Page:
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Posts Tagged ‘michelle terry’

Shakespeare’s Globe Theatre is somewhere that I have wanted to visit for a long time, and I was very fortunate that my first (but certainly not my last) visit there was to see this wonderful production of one of Shakespeare’s best-loved comedies.

Briefly, the story of As You Like It centres on Rosalind, the daughter of a Duke who has been banished from his own court by his brother. Rosalind has been allowed to stay at the court because the new Duke’s daughter Celia (Rosalind’s cousin) and she are great friends, but the new Duke worries that Rosalind might commit treason and banishes her from the court too, but not before Rosalind has met and instantly fallen for Orlando, a young man who has been denied his birthright by his older brother. Rosalind and Celia run away to the Forest of Arden, with Rosalind disguised as a man named Ganymede, and Celia disguised as a servant girl named Aliena. There, Rosalind again meets Orlando, who is pining for her, but doesn’t realise that his new friend is in fact the girl he fell in love with at the court.

Meanwhile, young shepherd Silvius is in love with shepherdess Phebe, but she in turn has fallen for a young man named Ganymede (!) And there are also love problems for Touchstone, the court jester who has accompanied Rosalind and Celia on their adventure. I don’t think it’s giving anything away to say that it all gets sorted out in the end, but there is  much confusion and – for the audience – much hilarity along the way.

As You Like It is one of my favourite comedies, and this production was simply superb. Michelle Terry was absolutely wonderful as Rosalind – captivating and funny, and frankly adorable. I also loved Simon Harrison as Orlando, and was not the only female in the audience to share in Rosalind’s delight when he took his shirt off near the beginning of the play! James Garnon, who will be familiar to many who have been to the Globe before (or who, like me, have watched televised performances from the Globe) played Jacques, the melancholy, cynical Lord, who lives with the banished Duke and his men in the forest. This character can occasionally seem surplus to requirements (apart from his famous All the World’s A Stage speech, and his Seven Ages of Man speech), but in the capable hands of Garnon, Jacques was not only enjoyable, but actually essential to the play. Special mention also to Ellie Piercey as Celia – who has ALWAYS been one of my favourite characters in this play – and Daniel Crossley as Touchstone. (Touchstone is another very divisive character, with many people finding him annoying or pointless; however, in this production, he was lovable, funny and – unexpectedly – a marvellous tap dancer!)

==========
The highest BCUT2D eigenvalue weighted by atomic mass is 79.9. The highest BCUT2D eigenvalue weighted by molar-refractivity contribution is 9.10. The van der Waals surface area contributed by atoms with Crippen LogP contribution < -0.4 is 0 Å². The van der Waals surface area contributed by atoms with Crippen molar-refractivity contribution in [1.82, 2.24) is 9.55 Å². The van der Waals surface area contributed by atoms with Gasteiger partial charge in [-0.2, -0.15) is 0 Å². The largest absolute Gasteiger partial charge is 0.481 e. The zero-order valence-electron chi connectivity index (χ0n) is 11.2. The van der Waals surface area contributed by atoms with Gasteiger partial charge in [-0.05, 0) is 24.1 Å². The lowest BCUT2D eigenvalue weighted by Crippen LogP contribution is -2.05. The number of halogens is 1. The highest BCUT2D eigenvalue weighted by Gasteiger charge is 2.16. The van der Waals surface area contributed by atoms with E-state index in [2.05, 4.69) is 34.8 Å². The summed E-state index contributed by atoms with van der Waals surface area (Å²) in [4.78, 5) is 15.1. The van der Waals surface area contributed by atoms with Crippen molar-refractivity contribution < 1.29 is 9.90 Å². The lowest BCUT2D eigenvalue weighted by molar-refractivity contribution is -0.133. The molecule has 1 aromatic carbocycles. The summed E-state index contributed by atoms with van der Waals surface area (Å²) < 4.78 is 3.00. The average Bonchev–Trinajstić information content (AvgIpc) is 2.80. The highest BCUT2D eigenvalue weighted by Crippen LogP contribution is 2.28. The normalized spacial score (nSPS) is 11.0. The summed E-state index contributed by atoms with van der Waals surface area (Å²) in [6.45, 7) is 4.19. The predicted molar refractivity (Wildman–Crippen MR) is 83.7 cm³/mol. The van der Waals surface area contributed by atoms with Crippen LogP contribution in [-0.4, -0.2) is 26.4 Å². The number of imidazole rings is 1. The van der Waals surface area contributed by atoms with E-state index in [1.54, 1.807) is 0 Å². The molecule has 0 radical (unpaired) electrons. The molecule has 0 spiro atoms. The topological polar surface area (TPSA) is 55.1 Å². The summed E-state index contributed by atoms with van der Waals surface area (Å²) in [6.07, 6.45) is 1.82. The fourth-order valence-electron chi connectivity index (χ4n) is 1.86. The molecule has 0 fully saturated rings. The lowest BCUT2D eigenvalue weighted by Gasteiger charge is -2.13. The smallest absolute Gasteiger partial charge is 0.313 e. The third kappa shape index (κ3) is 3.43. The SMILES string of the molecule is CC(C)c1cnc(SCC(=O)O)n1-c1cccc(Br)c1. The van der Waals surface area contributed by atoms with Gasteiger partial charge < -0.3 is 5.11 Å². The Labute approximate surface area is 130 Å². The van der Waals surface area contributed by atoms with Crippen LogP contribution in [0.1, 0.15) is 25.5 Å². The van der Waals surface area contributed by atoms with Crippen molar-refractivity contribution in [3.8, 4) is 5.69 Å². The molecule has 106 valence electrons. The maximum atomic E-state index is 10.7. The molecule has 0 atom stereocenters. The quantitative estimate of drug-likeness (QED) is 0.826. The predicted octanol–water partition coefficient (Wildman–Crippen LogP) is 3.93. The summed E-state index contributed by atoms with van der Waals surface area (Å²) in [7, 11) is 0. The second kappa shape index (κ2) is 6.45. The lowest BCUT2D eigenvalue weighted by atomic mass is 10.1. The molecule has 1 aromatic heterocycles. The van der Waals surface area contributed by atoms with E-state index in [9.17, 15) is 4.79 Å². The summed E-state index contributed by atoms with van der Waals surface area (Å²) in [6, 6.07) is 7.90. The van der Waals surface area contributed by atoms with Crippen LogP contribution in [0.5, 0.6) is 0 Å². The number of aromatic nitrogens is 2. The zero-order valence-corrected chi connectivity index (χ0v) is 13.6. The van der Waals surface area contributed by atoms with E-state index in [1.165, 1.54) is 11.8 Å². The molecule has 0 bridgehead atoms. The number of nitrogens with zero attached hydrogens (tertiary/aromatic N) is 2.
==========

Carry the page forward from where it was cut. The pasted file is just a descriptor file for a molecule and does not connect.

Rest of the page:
To say that the play was funny would be a huge understatement. It was actually hilarious, largely due to the gutsy and uninhibited performance of Michelle Terry, and the whole audience seemed very appreciative of the entire, excellent cast.

To sum up – a wonderful production, in a beautiful setting. If you get chance to see this play, take it – you won’t regret it!

(Click here for more information about Shakespeare’s Globe Theatre, or this production.)

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This Shakespeare comedy has been updated in this production by the Royal Shakespeare Company, and is set in 1914, which allows the show to pay respects to the hundred year anniversary of World War I.  The story revolves around the King of Navarre (Sam Alexander) and his three companions Berowne, Longaville and Dumaine (respectively, Edward Bennett, William Belchambers and Tunji Kasim), who all agree to swear off the company of women for three years, in order to concentrate on study and fasting.  However, their plans go awry upon the arrival of the Princess of France (Leah Whittaker) and her three companions, Rosaline, Maria and Katherine (respectively Michelle Terry, Frances McNamee and Flora Spencer-Longhurst).  A battle of the sexes ensues, with the play eventually ending in a poignant scene, which gives cause for reflection.  There is also a subplot featuring the visiting Don Armado (John Hodgkinson), a Spanish visitor, who falls for a local lady named Jaquenetta (Emma Manton).

I really loved this production.  Apart from the fitting and respectful ending (where – spoiler alert – the Princess is informed that her father has died, and she and her ladies in waiting inform their suitors that they must wait a year before their courtships can continue, and which ends up with the four men appearing in World War I uniforms, about to go off and fight in the war), there was so much humour and verbal sparring, with several laugh-out-loud scenes that had the audience in fits of giggles.  The King and his friends were so well portrayed, and the Princess and her companions perfectly matched to them.  (I love how Shakespeare wrote so many strong and intelligent female characters).

The stage was beautifully and cleverly designed and the costumes were gorgeous (I had serious gown envy during the final part of the play!)

Love’s Labour’s Lost is presented as one part of a diptych, together with Much Ado About Nothing (retitled here as Love’s Labour’s Won, which was the name of a lost Shakespeare play – possibly Much Ado).  I have tickets to see Love’s Labour’s Won next year, and I am really looking forward to seeing it.  (In that play, the four main male characters are returning from World War I.)  Edward Bennett plays Benedick, opposite Michelle Terry’s Beatrice, and having seen the chemistry between them in this production, it promises to be a great show.

Overall, an excellent evening of comedy, with excellent acting and staging throughout.  Thoroughly recommended.

(For more information about this production, please click here.)

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